“This is clearly the biggest loss of life we’ve had in my state in a while,” he said. “In fact, we had more deaths in Lee County, Ala., today than the entire United States last year.”
Scores of volunteers converged on Providence Baptist Church in Opelika on Monday and began sorting supplies, which were soon stacked high on folding tables.
There were piles of clothes and pyramids of blankets. Beneath one table, a cardboard box held Ziploc bags of essentials: toilet paper, toothpaste, soap and the like. Cases of bottled water lined one wall.
“This is how things work in a small community: When help is needed, everyone gets together and gets it done,” said Scarlett Baker, who was serving as the de facto mayor of the relief operation at Providence.
By midmorning, her wish list was becoming clearer: Children’s Motrin and Tylenol, so those with mild fevers could avoid crowded hospitals. Baby wipes. Ointments.
The church was preparing for a possible influx of evacuees after sundown on Monday. During the day, volunteers said, they expected that many people were out trying to salvage what remained of their homes.
If you’re outside the affected area, sending money to established charities is the best way to help. The American Red Cross can be reached by phone at (334) 749-9981 or online. The Alabama Governor’s Relief Fund is also accepting donations.
The Red Cross is also a good place to start if you’re in the area hit by the tornadoes. The organization is leading the effort to help people find family members, and is working with Providence Baptist Church to establish a shelter.
The Church of the Highlands, with locations across the state, is assembling groups of volunteers.B:
白小姐2013全年资料【次】【日】【清】【晨】，【凯】【拉】【尔】【的】【住】【所】【迎】【来】【了】【两】【位】【特】【殊】【的】【客】【人】。 “【御】【主】，【我】【已】【经】【感】【知】【到】【了】【里】【面】【有】【从】【者】【的】【存】【在】，【你】【确】【定】【还】【要】【进】【去】【吗】？”【灵】【体】【化】【的】【红】A【跟】【在】【远】【坂】【凛】【的】【身】【后】，【看】【着】【眼】【前】【的】【公】【寓】，【问】【道】。 【昨】【晚】【在】【摆】【脱】【了】Lancer【的】【追】【击】【之】【后】，【经】【过】【一】【晚】【上】【的】【休】【息】，【远】【坂】【凛】【恢】【复】【了】【全】【部】【的】【魔】【力】【和】【自】【己】【的】【伤】【势】，【于】【是】【立】【马】【带】【着】【自】【家】【从】【者】
【最】【近】【实】【在】【太】【忙】，【整】【日】【忙】【着】【收】【病】【人】【开】【刀】，【加】【上】【家】【里】【头】【新】【成】【员】【的】【诞】【生】，【连】【写】【请】【假】【单】【的】【时】【间】【都】【木】【有】【了】，【更】【别】【说】【好】【好】【写】【作】【啦】！ 【对】【于】【我】【们】【这】【类】【人】，【有】【时】【间】【写】【作】【已】【经】【是】【件】【奢】【求】。【或】【许】【编】【辑】【不】【是】【这】【么】【认】【为】，【导】【致】【上】【个】【月】【全】【勤】【福】【利】【都】【没】【有】【拿】【到】。【算】【啦】【算】【啦】，【这】【些】【都】【是】【小】【钱】???? 【写】【出】【更】【好】【的】【小】【说】，【才】【是】【最】【重】【要】【的】！ 【那】【么】【我】【不】【得】【不】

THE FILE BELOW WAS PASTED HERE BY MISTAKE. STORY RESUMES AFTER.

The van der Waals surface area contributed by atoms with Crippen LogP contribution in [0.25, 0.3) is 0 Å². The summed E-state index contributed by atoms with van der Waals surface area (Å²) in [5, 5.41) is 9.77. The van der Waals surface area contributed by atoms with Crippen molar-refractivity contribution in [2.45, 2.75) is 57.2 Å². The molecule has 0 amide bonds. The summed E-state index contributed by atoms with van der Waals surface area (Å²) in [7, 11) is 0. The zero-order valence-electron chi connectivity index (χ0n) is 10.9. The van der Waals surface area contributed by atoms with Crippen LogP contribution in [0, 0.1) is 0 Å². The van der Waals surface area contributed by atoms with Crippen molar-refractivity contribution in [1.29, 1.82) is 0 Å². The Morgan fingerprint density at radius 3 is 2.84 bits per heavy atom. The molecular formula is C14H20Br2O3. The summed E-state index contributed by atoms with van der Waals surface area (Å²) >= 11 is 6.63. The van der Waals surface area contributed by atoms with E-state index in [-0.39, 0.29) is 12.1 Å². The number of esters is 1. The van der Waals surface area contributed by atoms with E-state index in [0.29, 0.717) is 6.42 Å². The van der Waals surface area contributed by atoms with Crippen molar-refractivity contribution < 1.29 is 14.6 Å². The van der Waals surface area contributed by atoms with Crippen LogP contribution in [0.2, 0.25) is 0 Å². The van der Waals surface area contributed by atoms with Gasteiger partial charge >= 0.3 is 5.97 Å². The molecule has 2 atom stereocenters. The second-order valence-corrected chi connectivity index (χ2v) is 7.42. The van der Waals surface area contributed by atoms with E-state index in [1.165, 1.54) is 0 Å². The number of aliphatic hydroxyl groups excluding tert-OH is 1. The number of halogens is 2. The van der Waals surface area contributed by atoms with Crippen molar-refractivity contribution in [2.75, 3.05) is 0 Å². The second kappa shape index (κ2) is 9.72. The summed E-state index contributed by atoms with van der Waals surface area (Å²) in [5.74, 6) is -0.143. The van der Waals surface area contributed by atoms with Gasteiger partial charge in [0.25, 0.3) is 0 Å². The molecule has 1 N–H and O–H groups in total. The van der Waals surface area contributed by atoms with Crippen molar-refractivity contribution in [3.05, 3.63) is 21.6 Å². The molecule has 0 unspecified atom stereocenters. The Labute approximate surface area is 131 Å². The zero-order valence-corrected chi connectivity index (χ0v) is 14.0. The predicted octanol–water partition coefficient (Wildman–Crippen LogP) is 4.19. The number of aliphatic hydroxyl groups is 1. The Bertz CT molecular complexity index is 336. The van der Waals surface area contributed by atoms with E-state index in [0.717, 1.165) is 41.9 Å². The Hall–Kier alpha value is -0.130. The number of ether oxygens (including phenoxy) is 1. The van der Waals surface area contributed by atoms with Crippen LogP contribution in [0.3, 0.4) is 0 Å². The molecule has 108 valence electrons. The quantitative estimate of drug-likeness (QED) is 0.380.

【鼓】【声】【闭】，【众】【人】【的】【目】【光】，【皆】【看】【向】【宫】【门】【进】【口】【处】，【可】【始】【终】【没】【有】【看】【到】【陌】【殇】【璃】【的】【身】【影】。【这】【下】【太】【下】【的】【众】【人】，【再】【也】【控】【制】【不】【住】【的】，【议】【论】【声】【四】【起】。 【背】【对】【着】【台】【下】【的】【帝】【天】【乐】，【听】【到】【众】【人】【毫】【不】【掩】【饰】【的】【议】【论】【声】，【帝】【天】【乐】【的】【心】，【狠】【狠】【的】【抽】【痛】【了】【一】【下】。 【她】【心】【痛】，【不】【是】【因】【为】【众】【人】【的】【大】【声】【议】【论】，【而】【是】【因】【为】，【那】【个】【自】【己】【最】【爱】，【最】【信】【任】【的】【男】【人】，【最】【终】【还】【是】【抛】白小姐2013全年资料“【加】【里】【纳】【利】【犯】【规】，【詹】【姆】【斯】【打】【中】2+1，【关】【键】【的】【进】【球】，【骑】【士】【反】【超】【了】【比】【分】。” “【詹】【姆】【斯】【接】【管】【了】【比】【赛】，【他】【只】【要】【带】【队】【在】【最】【后】【时】【刻】【保】【住】【优】【势】，【骑】【士】【还】【有】【阻】【止】【王】【朝】【建】【立】【的】【机】【会】。” “【项】【楚】【不】【含】【糊】，【在】【两】【人】【的】【包】【夹】【下】【依】【旧】【打】【中】，【真】【是】【太】【紧】【张】【了】，【骑】【士】【还】【能】【够】【打】【进】【呢】，【到】【底】【哪】【支】【球】【队】【可】【以】【支】【持】【道】【最】【后】【呢】。” “【哦】，【我】【的】【天】，【这】
“【你】【明】【白】【吗】？【我】【的】【后】【半】【生】，【希】【望】【你】【和】【我】【一】【起】【了】，【你】【愿】【意】【吗】？” 【韩】【燚】【回】【答】【她】【的】【是】【沉】【默】， 【她】【不】【在】【意】，【坚】【持】【说】【了】【下】【去】， “【我】【们】【办】【婚】【礼】【吧】。” 【韩】【燚】【简】【直】【不】【敢】【相】【信】【自】【己】【的】【耳】【朵】，【放】【在】【身】【侧】【的】【手】，【微】【微】【颤】【抖】【起】【来】。 【他】【不】【说】【话】，【余】【温】【也】【不】【知】【道】【他】【怎】【么】【想】【的】，【等】【了】【一】【会】，【她】【索】【性】【心】【一】【横】，【直】【接】【对】【他】【上】【下】【其】【手】【起】【来】。
【混】【沌】【海】【中】【发】【出】【一】【声】【惨】【叫】，【但】【还】【是】【有】【能】【量】【凝】【成】【的】【巨】【掌】【朝】【这】【边】【抓】【落】【下】【来】。 【针】【剑】【再】【一】【划】，【那】【能】【量】【巨】【掌】【就】【被】【撕】【裂】，【炽】【光】【陡】【然】【一】【绽】，【不】【足】【零】【点】【一】【秒】【就】【消】【逝】。 【那】【半】【人】【半】【蛇】【的】【身】【影】【急】【速】【倒】【掠】，【又】【惊】【又】【怒】：“【你】【怎】【么】，【怎】【么】【可】【能】【伤】【到】【本】【尊】？” 【却】【见】【那】【人】【身】【上】【的】【黑】【袍】【被】【划】【出】【一】【道】【豁】【口】，【就】【在】【胸】【口】【的】【部】【位】，【神】【血】【从】【中】【渗】【涌】【而】【出】，【散】